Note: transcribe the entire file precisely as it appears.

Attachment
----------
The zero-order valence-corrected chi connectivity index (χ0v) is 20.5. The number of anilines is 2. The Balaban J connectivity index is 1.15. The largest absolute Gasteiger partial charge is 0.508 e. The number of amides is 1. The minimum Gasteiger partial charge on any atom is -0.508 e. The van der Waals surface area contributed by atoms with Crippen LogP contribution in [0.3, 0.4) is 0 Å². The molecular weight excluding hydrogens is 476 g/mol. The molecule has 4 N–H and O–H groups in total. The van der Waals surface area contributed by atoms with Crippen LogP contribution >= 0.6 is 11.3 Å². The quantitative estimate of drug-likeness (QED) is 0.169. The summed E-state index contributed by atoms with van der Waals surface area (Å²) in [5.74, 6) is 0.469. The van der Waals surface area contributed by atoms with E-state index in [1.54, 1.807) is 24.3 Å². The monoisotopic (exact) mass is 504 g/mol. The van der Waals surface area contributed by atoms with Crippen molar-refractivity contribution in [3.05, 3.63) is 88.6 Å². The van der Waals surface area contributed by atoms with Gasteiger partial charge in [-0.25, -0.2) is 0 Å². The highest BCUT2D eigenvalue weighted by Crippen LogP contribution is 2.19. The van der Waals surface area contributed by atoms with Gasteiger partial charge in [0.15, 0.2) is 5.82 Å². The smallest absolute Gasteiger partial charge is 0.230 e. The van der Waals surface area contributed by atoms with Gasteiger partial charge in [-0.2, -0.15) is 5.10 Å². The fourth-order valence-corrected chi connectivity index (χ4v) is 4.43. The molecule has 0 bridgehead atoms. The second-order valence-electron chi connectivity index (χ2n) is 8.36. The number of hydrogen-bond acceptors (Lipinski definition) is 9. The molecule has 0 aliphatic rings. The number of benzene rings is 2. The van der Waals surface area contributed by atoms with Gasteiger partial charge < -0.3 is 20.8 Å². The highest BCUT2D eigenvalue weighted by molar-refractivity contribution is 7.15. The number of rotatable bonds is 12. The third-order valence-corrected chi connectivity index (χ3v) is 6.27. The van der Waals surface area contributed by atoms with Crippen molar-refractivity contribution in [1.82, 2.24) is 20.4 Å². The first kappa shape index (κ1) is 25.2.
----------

The zero-order valence-corrected chi connectivity index (χ0v) is 20.5. The number of anilines is 2. The Balaban J connectivity index is 1.15. The largest absolute Gasteiger partial charge is 0.508 e. The number of amides is 1. The minimum Gasteiger partial charge on any atom is -0.508 e. The van der Waals surface area contributed by atoms with Crippen LogP contribution in [0.3, 0.4) is 0 Å². The molecular weight excluding hydrogens is 476 g/mol. The molecule has 4 N–H and O–H groups in total. The van der Waals surface area contributed by atoms with Crippen LogP contribution >= 0.6 is 11.3 Å². The quantitative estimate of drug-likeness (QED) is 0.169. The summed E-state index contributed by atoms with van der Waals surface area (Å²) in [5.74, 6) is 0.469. The van der Waals surface area contributed by atoms with E-state index in [1.54, 1.807) is 24.3 Å². The monoisotopic (exact) mass is 504 g/mol. The van der Waals surface area contributed by atoms with Crippen molar-refractivity contribution in [3.05, 3.63) is 88.6 Å². The van der Waals surface area contributed by atoms with Gasteiger partial charge in [-0.25, -0.2) is 0 Å². The highest BCUT2D eigenvalue weighted by Crippen LogP contribution is 2.19. The van der Waals surface area contributed by atoms with Gasteiger partial charge in [0.15, 0.2) is 5.82 Å². The smallest absolute Gasteiger partial charge is 0.230 e. The van der Waals surface area contributed by atoms with Gasteiger partial charge in [-0.2, -0.15) is 5.10 Å². The fourth-order valence-corrected chi connectivity index (χ4v) is 4.43. The molecule has 0 bridgehead atoms. The second-order valence-electron chi connectivity index (χ2n) is 8.36. The number of hydrogen-bond acceptors (Lipinski definition) is 9. The molecule has 0 aliphatic rings. The number of benzene rings is 2. The van der Waals surface area contributed by atoms with Gasteiger partial charge < -0.3 is 20.8 Å². The highest BCUT2D eigenvalue weighted by molar-refractivity contribution is 7.15. The number of rotatable bonds is 12. The third-order valence-corrected chi connectivity index (χ3v) is 6.27. The van der Waals surface area contributed by atoms with Crippen molar-refractivity contribution in [1.82, 2.24) is 20.4 Å². The first kappa shape index (κ1) is 25.2.